Not long after the Great Mississippi Flood, farming contributed to yet another disaster: the Dust Bowl. As prolonged droughts met loose topsoil left unanchored by decades of erosive agricultural practices, storms of dust blew across the country during the 1930s as far away as Washington and New York.
The worst of the storms came on Black Sunday, April 14, 1935. In his book on the Dust Bowl, The Worst Hard Time, author Timothy Egan said “the storm carried twice as much dirt as was dug out of the earth to create the Panama Canal. The canal took seven years to dig; the storm lasted a single afternoon.”
The storms went on for a decade, destroying crops, ruining millions of acres of farmland and exacerbating the challenge of the Great Depression.
“The government reaction to this one was interesting because during the New Deal there was a real different approach, kind of a more activist approach to how the federal government should help,” Black said. The government sent scientists to the region to teach farmers better agricultural practices. “They also had the Civilian Conservation Corps come in and plant extensive lines of trees that created what are called shelter belts that helped to hold the soil in place afterwards.”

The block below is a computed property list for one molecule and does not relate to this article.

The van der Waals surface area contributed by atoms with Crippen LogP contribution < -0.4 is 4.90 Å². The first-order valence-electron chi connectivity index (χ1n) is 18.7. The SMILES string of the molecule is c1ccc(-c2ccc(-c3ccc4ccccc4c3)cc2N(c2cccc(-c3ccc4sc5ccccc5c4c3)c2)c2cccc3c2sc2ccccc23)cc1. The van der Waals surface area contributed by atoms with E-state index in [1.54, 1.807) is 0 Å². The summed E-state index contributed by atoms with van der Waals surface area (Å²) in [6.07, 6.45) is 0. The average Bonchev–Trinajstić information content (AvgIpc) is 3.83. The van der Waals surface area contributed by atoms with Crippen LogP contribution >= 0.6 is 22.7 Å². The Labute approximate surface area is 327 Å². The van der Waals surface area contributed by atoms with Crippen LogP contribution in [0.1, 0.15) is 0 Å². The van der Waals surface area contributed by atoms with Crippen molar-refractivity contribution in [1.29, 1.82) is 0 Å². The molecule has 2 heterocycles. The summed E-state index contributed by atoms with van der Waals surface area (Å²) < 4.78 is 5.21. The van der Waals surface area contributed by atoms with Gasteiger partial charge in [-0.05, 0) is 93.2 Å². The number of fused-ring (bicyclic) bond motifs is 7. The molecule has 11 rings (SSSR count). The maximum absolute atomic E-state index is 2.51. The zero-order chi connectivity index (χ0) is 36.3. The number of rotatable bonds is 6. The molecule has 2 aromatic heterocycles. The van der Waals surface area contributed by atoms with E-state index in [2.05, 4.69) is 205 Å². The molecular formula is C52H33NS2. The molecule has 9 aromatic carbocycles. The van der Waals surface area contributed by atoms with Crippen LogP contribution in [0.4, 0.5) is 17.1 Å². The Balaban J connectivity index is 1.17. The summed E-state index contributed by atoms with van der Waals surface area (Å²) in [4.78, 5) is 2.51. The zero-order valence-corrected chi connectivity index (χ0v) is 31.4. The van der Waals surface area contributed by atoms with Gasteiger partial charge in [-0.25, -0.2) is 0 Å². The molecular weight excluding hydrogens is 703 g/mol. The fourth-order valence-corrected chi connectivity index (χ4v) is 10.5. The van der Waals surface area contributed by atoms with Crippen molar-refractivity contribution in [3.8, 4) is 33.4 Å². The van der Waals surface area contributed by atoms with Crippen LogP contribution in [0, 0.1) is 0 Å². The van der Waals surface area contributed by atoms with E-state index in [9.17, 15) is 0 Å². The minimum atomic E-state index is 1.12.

The federal Resettlement Administration was created in 1935 to help people leave their farms if they wanted to. By 1940, more than 2 million people had left the Plains states.